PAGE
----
What is disputed on appeal is whether, based on the text of the policy, the trial court was permitted to submit to the jury, as an issue of disputed fact, whether Portland Adventist should not have settled the employee's post-1992 claims as aggravations of his original 1992 injuries because other occurrences were, in fact, the major contributing cause of the employee's later injuries. Put another way, we are asked to resolve, under the policy, whether Repwest can con-test Portland Adventist's claims processing decisions to settle the employee's claims as aggravations of the employee's 1992 injuries. As explained below, we conclude that the only plausible interpretation of the policy is that Repwest cannot do so.

The policy covers “loss”; it does not provide coverage for “occurrences.” So, as a starting point, to resolve the coverage issue presented by the parties, we must remain focused on the term “loss.” The policy definition of “loss” explicitly includes actual payments for benefits under the Workers' Compensation Law “in settlement of claims for such benefits.” The settlements at issue here provide that the benefits Portland Adventist actually paid under the settlements, i.e., the “loss,” were on account of the employee's 1992 injuries because those 1992 injuries were agreed to be the major contributing cause of the employee's subsequent conditions. And, therefore, under the trial court's interpretation of “occurrence”—i.e., an accident that is the major contributing cause of Portland Adventist's obligation to the employee—Portland Adventist sustained loss only as a result of the employee's 1992 accident because it is only on account of that accident that Portland Adventist made actual payments to the employee. Portland Adventist did not make any actual payments for a new injury caused by a new occurrence and, thus, did not sustain a policy “loss” as a result of an “occurrence” other than the one precipitating the 1992 injuries.

Additionally, those settlements were approved by the WCB, making the payments a liability imposed by the Workers' Compensation Law on account of injuries to the employee sustained as a result of the 1992 occurrence, based on the trial court's interpretation of occurrence. See Deaton v. Hunt-Elder, 145 Or App 110, 116, 928 P2d 992 (1996) (under OAR 438-009-005(4), a stipulated settlement agreement approved by an ALJ is a determination of the matters in the stipulation and, thus, “is the equivalent of an order the ALJ would have issued at the conclusion of the hearing and is a decision on the merits”). Thus, the loss at issue here—i.e., the benefits Portland Adventist actually paid to the employee for his 1992 injuries—is covered by the plain text of the policy as a single occurrence with a single retention amount.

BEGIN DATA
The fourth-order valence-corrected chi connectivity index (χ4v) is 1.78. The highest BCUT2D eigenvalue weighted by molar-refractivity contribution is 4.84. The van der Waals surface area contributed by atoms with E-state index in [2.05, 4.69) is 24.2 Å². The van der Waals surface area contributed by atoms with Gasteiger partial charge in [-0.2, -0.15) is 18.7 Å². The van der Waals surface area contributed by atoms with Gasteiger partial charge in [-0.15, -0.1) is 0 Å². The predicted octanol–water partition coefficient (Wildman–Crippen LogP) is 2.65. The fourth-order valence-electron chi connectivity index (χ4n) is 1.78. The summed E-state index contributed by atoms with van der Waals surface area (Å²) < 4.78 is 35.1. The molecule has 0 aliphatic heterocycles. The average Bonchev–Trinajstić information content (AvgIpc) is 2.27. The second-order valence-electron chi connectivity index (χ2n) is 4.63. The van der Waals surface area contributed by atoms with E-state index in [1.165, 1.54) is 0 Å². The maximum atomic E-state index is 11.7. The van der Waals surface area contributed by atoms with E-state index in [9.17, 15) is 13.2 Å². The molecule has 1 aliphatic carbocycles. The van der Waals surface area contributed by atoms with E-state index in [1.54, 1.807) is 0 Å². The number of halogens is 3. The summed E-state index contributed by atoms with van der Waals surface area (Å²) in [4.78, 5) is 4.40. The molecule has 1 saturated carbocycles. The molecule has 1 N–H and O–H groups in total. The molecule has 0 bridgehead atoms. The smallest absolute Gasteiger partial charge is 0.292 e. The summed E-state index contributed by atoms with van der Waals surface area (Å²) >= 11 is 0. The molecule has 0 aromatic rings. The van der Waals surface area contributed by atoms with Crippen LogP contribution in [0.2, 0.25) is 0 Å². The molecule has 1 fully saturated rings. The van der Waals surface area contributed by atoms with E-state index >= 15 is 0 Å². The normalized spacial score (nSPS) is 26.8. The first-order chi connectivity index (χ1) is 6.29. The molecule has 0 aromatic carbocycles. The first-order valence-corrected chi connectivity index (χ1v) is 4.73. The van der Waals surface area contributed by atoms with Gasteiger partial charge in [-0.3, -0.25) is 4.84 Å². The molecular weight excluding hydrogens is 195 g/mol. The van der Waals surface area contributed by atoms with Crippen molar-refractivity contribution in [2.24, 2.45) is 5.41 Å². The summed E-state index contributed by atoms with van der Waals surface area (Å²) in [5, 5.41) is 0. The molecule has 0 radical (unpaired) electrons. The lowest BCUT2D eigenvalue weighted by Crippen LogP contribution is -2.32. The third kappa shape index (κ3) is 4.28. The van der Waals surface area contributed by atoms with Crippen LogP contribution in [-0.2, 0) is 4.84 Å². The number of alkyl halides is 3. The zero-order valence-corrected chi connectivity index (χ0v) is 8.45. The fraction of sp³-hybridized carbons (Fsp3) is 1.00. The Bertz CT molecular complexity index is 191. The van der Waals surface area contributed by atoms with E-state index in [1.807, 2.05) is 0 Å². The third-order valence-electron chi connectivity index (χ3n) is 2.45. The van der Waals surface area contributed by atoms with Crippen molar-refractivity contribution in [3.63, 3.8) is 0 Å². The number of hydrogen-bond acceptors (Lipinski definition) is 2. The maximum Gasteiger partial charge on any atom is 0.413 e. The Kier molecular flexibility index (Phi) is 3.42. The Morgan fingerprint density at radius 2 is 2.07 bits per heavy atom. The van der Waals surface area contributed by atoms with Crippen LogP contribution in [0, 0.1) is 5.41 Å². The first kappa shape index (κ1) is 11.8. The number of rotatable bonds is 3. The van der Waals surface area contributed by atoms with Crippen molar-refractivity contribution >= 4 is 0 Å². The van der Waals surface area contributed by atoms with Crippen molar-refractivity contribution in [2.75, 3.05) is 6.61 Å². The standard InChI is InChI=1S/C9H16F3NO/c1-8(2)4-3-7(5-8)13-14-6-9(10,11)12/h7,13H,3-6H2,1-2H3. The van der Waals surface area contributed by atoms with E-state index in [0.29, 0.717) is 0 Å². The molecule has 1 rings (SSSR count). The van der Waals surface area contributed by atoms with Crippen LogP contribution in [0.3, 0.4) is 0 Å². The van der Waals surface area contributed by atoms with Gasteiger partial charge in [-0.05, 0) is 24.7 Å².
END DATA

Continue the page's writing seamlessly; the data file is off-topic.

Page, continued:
Repwest's arguments do not provide a plausible alternative interpretation of the policy text. Repwest argues that it should be able to crack open Portland Adventist's settlements with the employee and litigate whether Portland Adventist should have sustained the loss as a result of a different occurrence, instead of accepting the loss Portland Adventist actually sustained, which was a result of the 1992 occurrence. That argument ignores the policy definition of “loss,” which covers benefits “actually paid”—not speculative payments that might have been paid if the matter had been handled differently—and which covers settlements—the purpose of which is to settle, with finality, disputed matters, such as whether the employee's subsequent conditions were aggravations of his 1992 injuries.

We agree with Portland Adventist that the concerns raised by Repwest—viz., that an insured could improperly link new workers' compensation claims to an earlier claim to disadvantage the excess insurer—are concerns that exist apart from the policy text in this case and, thus, can be addressed only by way of a claim that is based on the insured's bad faith or fraud in processing the workers' compensation claims. Those concerns cannot alter the meaning of “loss” as defined in the policy. Here, Repwest did not bring such a claim; it only requested a declaration of policy coverage based on the text of the policy. That claim we have resolved in Portland Adventist's favor.

Based on the foregoing, the trial court erred in denying Portland Adventist's motion for a directed verdict. Accordingly, we reverse and remand for the trial court to enter a declaratory judgment in Portland Adventist's favor with declarations consistent with this opinion.

Reversed and remanded.

FOOTNOTES

1.   Portland Adventist also raised assignments of error challenging the court's denial of its motion for summary judgment and exclusion of expert testimony at trial. Because we reverse the trial court's denial of Portland Adventist's motion for directed verdict, we do not address those assignments of error.

2.   Portland Adventist had also moved for summary judgment on the issue of “late notice” in Repwest's complaint, which the trial court granted. Repwest abandoned its cross-appeal of that determination.

TOOKEY, J.